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Publication numberUS3712703 A
Publication typeGrant
Publication dateJan 23, 1973
Filing dateJan 25, 1971
Priority dateFeb 13, 1970
Also published asDE2103754A1
Publication numberUS 3712703 A, US 3712703A, US-A-3712703, US3712703 A, US3712703A
InventorsNewdigate C
Original AssigneeCathcart James I
Export CitationBiBTeX, EndNote, RefMan
External Links: USPTO, USPTO Assignment, Espacenet
Rear view mirror with air vane rotation means
US 3712703 A
Abstract
The invention provides a reflector device having a mirror, a support frame, mounting means for mounting the mirror on the support frame for rotation about an axis perpendicular to the mirror's reflecting surface, a plurality of radially extending vanes attached to the mirror's periphery to cause the mirror to rotate when air passes through the vanes, and air guide means for guiding air towards the vanes.
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Claims  available in
Description  (OCR text may contain errors)

I United States Patent Newdigate 1 Jan. 23, 1973 [5 1 REAR VIEW MIRROR WITH AIR VANE 2,737,852 311956 Porter et a] ..350/62 ROTATION MEANS FOREIGN PATENTS OR APPLICATIONS [75] Inventor: Charles Barrington Newdigate, Cape Tow South Africa Germany 1,002,589 8/1965 Great Britain ..350/62 [73] Assignee: Ivan Henry Cathcart-James, Cape V i Town South Africa Primary ExaminerDavid H. Rubin [22] Filed: Jan- 5, 1971 AttorneyLarson, Taylor and Hinds Appl. N0.: 109,488

[30] Foreign Application Priority Data Feb. I3, 1970 South Africa ..70/0990 [52] US. Cl ...350/62, 350/289 [51] Int. Cl. ..G02b 5/08, B60r H06 [58] Field of Search 0350/61, 62, 63, 289

[56] References Cited UNITED STATES PATENTS 3,021,757 2/1962 Ellis, Jr ...350/62 [57] ABSTRACT The invention provides a reflector device having a mirror, a support frame, mounting means for mounting the mirror on the support frame for rotation about an axis perpendicular to the rnirrors reflecting surface, a plurality of radially extending vanes attached to the mirrors periphery to cause the mirror to rotate when air passes through the vanes, and air guide means for guiding air towards the vanes.

2 Claims, 3 Drawing Figures PATENTEUJAM 23 I975 SHEET 1 OF 3 FIGI REAR VIEW MIRROR WITH AIR VANE ROTATION MEANS The present invention relates to reflector devices, more particularly rear view mirrors for road vehicles.

Often, in particular in rainy or misty conditions, droplets of moisture or other undesired foreign particles collect on the external rear view mirror of a road vehicle. These droplets either fully obscure the reflecting surface of such a mirror, or they distort the reflected image so that the mirrors utility is decreased considerably, and in some cases it even is of no use.

Various methods have been suggested to overcome this problem. Several previous attempts of using a rotatable mirror, for throwing off collected droplets by centrifugal force, are known to the applicant. However,-

none of these prior arrangements appear to have provided an arrangement in a simple manner, which arrangement is also effective at relatively low vehicle speeds.

It is an object of the invention to provide a rear view mirror which will overcome the disadvantages of prior arrangements in a simple manner.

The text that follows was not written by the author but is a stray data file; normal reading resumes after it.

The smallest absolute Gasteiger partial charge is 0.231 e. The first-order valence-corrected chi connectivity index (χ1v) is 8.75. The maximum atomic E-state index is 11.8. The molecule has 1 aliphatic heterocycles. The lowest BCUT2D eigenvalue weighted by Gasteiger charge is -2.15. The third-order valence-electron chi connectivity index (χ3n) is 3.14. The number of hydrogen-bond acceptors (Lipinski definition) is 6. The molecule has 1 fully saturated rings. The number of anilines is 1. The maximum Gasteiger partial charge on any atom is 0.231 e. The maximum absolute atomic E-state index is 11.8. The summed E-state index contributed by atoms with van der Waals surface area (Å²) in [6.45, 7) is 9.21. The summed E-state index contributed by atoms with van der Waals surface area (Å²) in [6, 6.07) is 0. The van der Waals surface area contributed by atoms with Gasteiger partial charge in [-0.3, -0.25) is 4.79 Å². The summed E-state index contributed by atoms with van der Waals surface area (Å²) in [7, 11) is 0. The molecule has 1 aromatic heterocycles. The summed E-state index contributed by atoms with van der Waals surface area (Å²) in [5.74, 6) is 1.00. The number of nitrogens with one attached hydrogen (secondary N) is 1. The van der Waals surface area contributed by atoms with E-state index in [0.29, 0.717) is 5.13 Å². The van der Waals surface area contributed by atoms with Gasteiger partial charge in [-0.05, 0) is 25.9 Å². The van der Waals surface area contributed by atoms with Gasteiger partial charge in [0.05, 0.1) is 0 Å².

According to the invention, a reflector device for mounting on a road vehicle includes a mirror; a support frame; mounting means for mounting the mirror on the support frame for rotation about an axis perpendicular to the mirrors reflecting surface; a plurality of radially extending vanes attached to the mirrors periphery to cause the mirror to rotate when air passes through the vanes; and air guide means attached to and rotatable with the vanes for guiding air towards the vanes, the air guide means being adapted to accelerate air flowing towards the vanes.

The air guide means may include a tubular member having an air inlet opening and an air outlet opening, the outlet opening being at the vanes, and the inlet opening having an area considerably larger than the outlet opening.

The support frame may be in the form of a housing enclosing the mounting means for rotatably mounting the mirror.

The housing may be of aerodynamic shape for assisting to accelerate air flow towards the air guide means.

The device may also include an electrical motor for driving the mirror at low air speeds. The motor may be housed in the housing.

Further according to the invention, a reflector device includes a rotatable mirror, a housing having a rear end and an open front end and adapted to be mounted on a road vehicle, a support plate rigidly mounted in the housing between the front and rear ends to locate firmly a bearing in which a shaft is rotatably mounted to extend on either side out of the bearing, an electrical motor mounted in the housing between the support plate and the rear end by attachment only to the rotatable shaft on its end extending through the bearing to the rear end, and a mounting member for rotatably mounting the mirror on the shaft on its end extending to the front end so that its reflecting surface is visible through the open end.

The invention will now be described by way of example with reference to the accompanying schematic drawings. A

IN THE DRAWINGS FIG. 1 shows a sectional side view of a reflector device in accordance with the invention including a vane driving arrangement;

FIG. 2 shows a front view seen along arrow II in FIG. 1; and

FIG. 3 shows a sectional side view of part of a reflector device in accordance with the invention including a motor driving arrangement.